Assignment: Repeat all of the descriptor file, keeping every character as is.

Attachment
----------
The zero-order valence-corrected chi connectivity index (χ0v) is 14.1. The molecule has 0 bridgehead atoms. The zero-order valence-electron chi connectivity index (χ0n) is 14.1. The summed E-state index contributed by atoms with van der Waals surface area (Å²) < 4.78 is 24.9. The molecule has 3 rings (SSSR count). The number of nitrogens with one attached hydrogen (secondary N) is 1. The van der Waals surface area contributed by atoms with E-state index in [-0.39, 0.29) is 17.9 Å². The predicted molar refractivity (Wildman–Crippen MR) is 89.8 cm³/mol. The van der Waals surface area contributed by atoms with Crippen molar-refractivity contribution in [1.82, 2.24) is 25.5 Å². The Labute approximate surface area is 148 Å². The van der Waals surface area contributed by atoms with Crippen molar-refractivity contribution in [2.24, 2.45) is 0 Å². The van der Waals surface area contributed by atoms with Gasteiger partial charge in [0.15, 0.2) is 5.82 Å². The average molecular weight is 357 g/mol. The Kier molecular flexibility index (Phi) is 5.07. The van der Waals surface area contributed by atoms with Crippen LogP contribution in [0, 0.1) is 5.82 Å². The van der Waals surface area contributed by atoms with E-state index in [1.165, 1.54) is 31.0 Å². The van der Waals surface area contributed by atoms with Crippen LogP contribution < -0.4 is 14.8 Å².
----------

The zero-order valence-corrected chi connectivity index (χ0v) is 14.1. The molecule has 0 bridgehead atoms. The zero-order valence-electron chi connectivity index (χ0n) is 14.1. The summed E-state index contributed by atoms with van der Waals surface area (Å²) < 4.78 is 24.9. The molecule has 3 rings (SSSR count). The number of nitrogens with one attached hydrogen (secondary N) is 1. The van der Waals surface area contributed by atoms with E-state index in [-0.39, 0.29) is 17.9 Å². The predicted molar refractivity (Wildman–Crippen MR) is 89.8 cm³/mol. The van der Waals surface area contributed by atoms with Crippen molar-refractivity contribution in [1.82, 2.24) is 25.5 Å². The Labute approximate surface area is 148 Å². The van der Waals surface area contributed by atoms with Crippen molar-refractivity contribution in [2.24, 2.45) is 0 Å². The van der Waals surface area contributed by atoms with Gasteiger partial charge in [0.15, 0.2) is 5.82 Å². The average molecular weight is 357 g/mol. The Kier molecular flexibility index (Phi) is 5.07. The van der Waals surface area contributed by atoms with Crippen LogP contribution in [0, 0.1) is 5.82 Å². The van der Waals surface area contributed by atoms with E-state index in [1.165, 1.54) is 31.0 Å². The van der Waals surface area contributed by atoms with Crippen LogP contribution < -0.4 is 14.8 Å².